On April 1, Bay Area Tenants Choose Not To Pay Rent
For those who have lost their income because of COVID-19, today may be an especially hard day. It’s April 1, and for many, rent is due. Bay Area governments have passed emergency protections for tenants, but critics say they’re not enough.
Until a few weeks ago, Ivy Jeanne worked two jobs in San Francisco - part time as a bouncer at the Stud, and part time building signs and displays for events. She lost both jobs before the middle of March due.
IVY JEANNE: I definitely felt panicked and really devastated to suddenly lose both of my sources of income.
Now, she says she’s been using what little savings she has to buy groceries. Today she’s decided she’s not going to pay rent and she can’t get evicted because of it
Many bay area counties including SF have announced bans and moratoriums on COVID-19 related evictions. And California followed suit. Tenants rights groups say this is a good first step, but all the different measures and names can be confusing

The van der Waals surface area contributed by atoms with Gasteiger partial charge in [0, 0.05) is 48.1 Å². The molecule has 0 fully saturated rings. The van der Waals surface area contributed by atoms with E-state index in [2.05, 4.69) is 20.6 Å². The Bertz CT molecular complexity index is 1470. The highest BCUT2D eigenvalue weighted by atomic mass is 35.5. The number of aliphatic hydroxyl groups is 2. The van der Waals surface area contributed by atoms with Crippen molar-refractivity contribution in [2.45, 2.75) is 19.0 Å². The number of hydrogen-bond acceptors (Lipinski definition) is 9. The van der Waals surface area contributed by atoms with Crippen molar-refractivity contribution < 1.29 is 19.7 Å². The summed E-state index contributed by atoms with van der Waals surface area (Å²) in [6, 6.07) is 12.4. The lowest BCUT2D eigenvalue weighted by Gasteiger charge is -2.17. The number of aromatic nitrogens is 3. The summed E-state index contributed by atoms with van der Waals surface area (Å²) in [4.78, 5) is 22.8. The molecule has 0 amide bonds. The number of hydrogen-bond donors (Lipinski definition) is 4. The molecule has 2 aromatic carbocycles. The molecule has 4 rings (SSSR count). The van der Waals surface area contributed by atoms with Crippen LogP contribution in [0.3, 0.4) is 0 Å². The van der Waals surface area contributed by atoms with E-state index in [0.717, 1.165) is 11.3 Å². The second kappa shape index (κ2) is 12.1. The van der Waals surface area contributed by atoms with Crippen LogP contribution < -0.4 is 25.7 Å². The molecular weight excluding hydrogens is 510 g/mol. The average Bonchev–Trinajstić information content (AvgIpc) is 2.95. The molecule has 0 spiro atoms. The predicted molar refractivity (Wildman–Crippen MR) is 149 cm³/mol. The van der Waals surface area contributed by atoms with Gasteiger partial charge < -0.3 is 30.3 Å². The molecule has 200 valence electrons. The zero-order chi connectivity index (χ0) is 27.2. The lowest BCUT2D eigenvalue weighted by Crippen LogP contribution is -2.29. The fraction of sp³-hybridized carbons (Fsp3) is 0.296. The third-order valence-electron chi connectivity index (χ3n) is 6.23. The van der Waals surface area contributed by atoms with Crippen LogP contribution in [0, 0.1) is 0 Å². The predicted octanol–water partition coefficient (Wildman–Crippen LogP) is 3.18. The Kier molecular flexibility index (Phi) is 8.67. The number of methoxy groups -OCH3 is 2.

DEEPA VARMA: I think the critical question is whether or not that rent is expected to be paid back.
Deepa Varma is the executive director of the San Francisco Tenants Union. She stressed that our regional eviction moratoriums and bans don’t mean rent is canceled. Once the pandemic is over, tenants will still need to pay back rent. For those who were already working paycheck to paycheck when they lost their jobs, this may be difficult. Also these bans and moratoriums don’t mean evictions won’t happen, they’ll just be delayed. Plus, it doesn’t cover Ellis Act evictions.
VARMA: Those notices should not be filed right now and should not run their course in a time when everyone's supposed to shelter home, and can't be looking for their housing, and can't be working.
In all cases, if you are going to withhold rent, you need to provide written documentation that you can’t pay because of the coronavirus. That means attaching a termination letter, a recent pay stub, or a doctor's note showing you or a family member is sick. The California moratorium says you need to alert your landlord within a week of when rent’s due. In other cities like San Francisco, that period is longer.